What is 5S in Lean Manufacturing?
In lean manufacturing, 5S consists of five key steps for maintaining an efficient workspace in order to improve the quality of products: sort, set in order, shine, standardize, and sustain. The methodology is one of the cornerstone practices of lean manufacturing. It is a systematic framework for workspace organization based on the idea that a better work environment results in better operations, which in turn leads to better products.
5S helps reduce waste by maintaining a systematically organized workspace in which problems immediately become apparent and are thus easy to detect and fix.
What is Visual Management?
Visual management is key to a successful 5S implementation. The goal of visual management is to make the situation clear simply by looking at it with as little observation or time as possible. Visual management is also closely related to the lean concept of “going to Gemba,” or “the real place.”
John Shook, Senior Advisor and Executive Chairman of the Lean Enterprise Institute, writes of the importance of visual management: “To quote Dr. Thoralf Sundt of Mayo Clinic, “If I can see it, I can fix it.” The reverse must also be true – it’s hard to fix what you can’t see.”
Types of visual management include visual displays, which share information, and visual controls, which prevent abnormalities from occurring.
Common tools used for visual management in a 5S implementation
Andon is a system that notifies supervisors of a quality or process problem. This is often accomplished using a light stack or other video or audio signal that alerts management of a defect, shortage, or another issue.
Dashboards make information about production processes and fundamental daily activities visually available in a coherent, timely, and regular manner. This makes it easier to determine production status and makes abnormalities, waste, and scrap obvious.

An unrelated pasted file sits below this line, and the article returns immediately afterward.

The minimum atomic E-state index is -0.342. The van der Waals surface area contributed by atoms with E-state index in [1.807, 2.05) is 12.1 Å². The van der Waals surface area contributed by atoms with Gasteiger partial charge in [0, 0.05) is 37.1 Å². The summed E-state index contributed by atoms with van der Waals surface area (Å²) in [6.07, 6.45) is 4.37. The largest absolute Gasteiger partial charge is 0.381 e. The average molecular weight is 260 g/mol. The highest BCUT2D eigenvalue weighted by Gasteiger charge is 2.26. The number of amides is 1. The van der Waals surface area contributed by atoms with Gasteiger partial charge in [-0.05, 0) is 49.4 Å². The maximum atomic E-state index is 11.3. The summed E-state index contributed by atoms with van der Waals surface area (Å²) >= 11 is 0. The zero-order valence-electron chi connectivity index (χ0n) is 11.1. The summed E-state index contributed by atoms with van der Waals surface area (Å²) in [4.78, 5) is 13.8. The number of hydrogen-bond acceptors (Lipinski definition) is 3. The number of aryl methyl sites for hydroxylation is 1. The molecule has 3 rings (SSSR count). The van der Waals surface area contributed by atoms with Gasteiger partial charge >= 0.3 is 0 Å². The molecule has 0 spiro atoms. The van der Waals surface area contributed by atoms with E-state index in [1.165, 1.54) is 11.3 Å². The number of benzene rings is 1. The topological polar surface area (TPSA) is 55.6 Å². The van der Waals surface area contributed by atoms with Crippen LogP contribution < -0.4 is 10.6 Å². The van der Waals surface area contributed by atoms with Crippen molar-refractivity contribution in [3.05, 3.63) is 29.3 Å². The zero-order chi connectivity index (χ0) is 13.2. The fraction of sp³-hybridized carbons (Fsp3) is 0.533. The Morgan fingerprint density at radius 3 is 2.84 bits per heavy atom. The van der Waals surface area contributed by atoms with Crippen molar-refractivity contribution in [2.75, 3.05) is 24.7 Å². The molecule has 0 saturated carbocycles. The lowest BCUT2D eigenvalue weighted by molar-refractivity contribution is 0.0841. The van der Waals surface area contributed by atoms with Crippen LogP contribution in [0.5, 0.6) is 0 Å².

Markings, Labels, & Signs
Floor markings such as tape can be used to outline work areas, mark the positions where equipment should be located, and denote hazardous areas. They can also be used to denote specific locations for raw materials, finished goods, shipping, and more.
Labels indicate the contents of containers. They can also be used to highlight potential hazards.
Wall signs & banners can be hung up to call attention to storage areas and cleanup areas.
Shadow boards highlight where a tool should be replaced after being used and make it obvious when a tool is missing. To create a shadow board, trace the outline of each tool onto a pegboard where it hangs.
Kaizen foam is a similar tool used to organize tool drawers. Typically, lean manufacturers line tool drawers with kaizen foam and cut outlines of the tools out of the foam. Like a shadow board, this method denotes a specific place for each tool and makes it clear when a tool is missing.
If done well, you can communicate a lot about a process through the layout of the shop floor. In a flow shop, machines are arranged to reflect the product flow. This makes it easy to visualize details about your process such as where the material is and where bottlenecks are occurring.
In contrast, a job shop is arranged such that the flow of materials is determined by the location of the machines. The machines are often arranged in functional groups. While job shops require less planning to set up, they tend to become chaotic if not maintained consistently.